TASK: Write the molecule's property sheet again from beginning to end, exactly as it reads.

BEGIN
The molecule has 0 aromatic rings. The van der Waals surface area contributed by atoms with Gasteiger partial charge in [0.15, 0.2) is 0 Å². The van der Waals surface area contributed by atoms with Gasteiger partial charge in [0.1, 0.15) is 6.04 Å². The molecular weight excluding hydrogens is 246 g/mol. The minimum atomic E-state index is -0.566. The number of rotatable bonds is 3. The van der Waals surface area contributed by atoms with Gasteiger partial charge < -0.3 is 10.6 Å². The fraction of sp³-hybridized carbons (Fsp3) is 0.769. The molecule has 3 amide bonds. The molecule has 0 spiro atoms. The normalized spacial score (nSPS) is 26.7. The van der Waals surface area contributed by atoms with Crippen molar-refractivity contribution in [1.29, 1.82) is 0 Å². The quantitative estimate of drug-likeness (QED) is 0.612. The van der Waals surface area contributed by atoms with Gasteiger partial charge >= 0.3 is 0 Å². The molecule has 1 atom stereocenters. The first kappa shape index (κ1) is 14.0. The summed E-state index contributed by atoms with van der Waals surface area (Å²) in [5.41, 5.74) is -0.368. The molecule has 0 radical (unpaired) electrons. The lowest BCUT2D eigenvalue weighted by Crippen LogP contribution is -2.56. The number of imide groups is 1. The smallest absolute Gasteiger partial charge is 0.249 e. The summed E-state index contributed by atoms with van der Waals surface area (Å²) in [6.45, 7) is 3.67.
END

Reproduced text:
The molecule has 0 aromatic rings. The van der Waals surface area contributed by atoms with Gasteiger partial charge in [0.15, 0.2) is 0 Å². The van der Waals surface area contributed by atoms with Gasteiger partial charge in [0.1, 0.15) is 6.04 Å². The molecular weight excluding hydrogens is 246 g/mol. The minimum atomic E-state index is -0.566. The number of rotatable bonds is 3. The van der Waals surface area contributed by atoms with Gasteiger partial charge < -0.3 is 10.6 Å². The fraction of sp³-hybridized carbons (Fsp3) is 0.769. The molecule has 3 amide bonds. The molecule has 0 spiro atoms. The normalized spacial score (nSPS) is 26.7. The van der Waals surface area contributed by atoms with Crippen molar-refractivity contribution in [1.29, 1.82) is 0 Å². The quantitative estimate of drug-likeness (QED) is 0.612. The van der Waals surface area contributed by atoms with Gasteiger partial charge >= 0.3 is 0 Å². The molecule has 1 atom stereocenters. The first kappa shape index (κ1) is 14.0. The summed E-state index contributed by atoms with van der Waals surface area (Å²) in [5.41, 5.74) is -0.368. The molecule has 0 radical (unpaired) electrons. The lowest BCUT2D eigenvalue weighted by Crippen LogP contribution is -2.56. The number of imide groups is 1. The smallest absolute Gasteiger partial charge is 0.249 e. The summed E-state index contributed by atoms with van der Waals surface area (Å²) in [6.45, 7) is 3.67.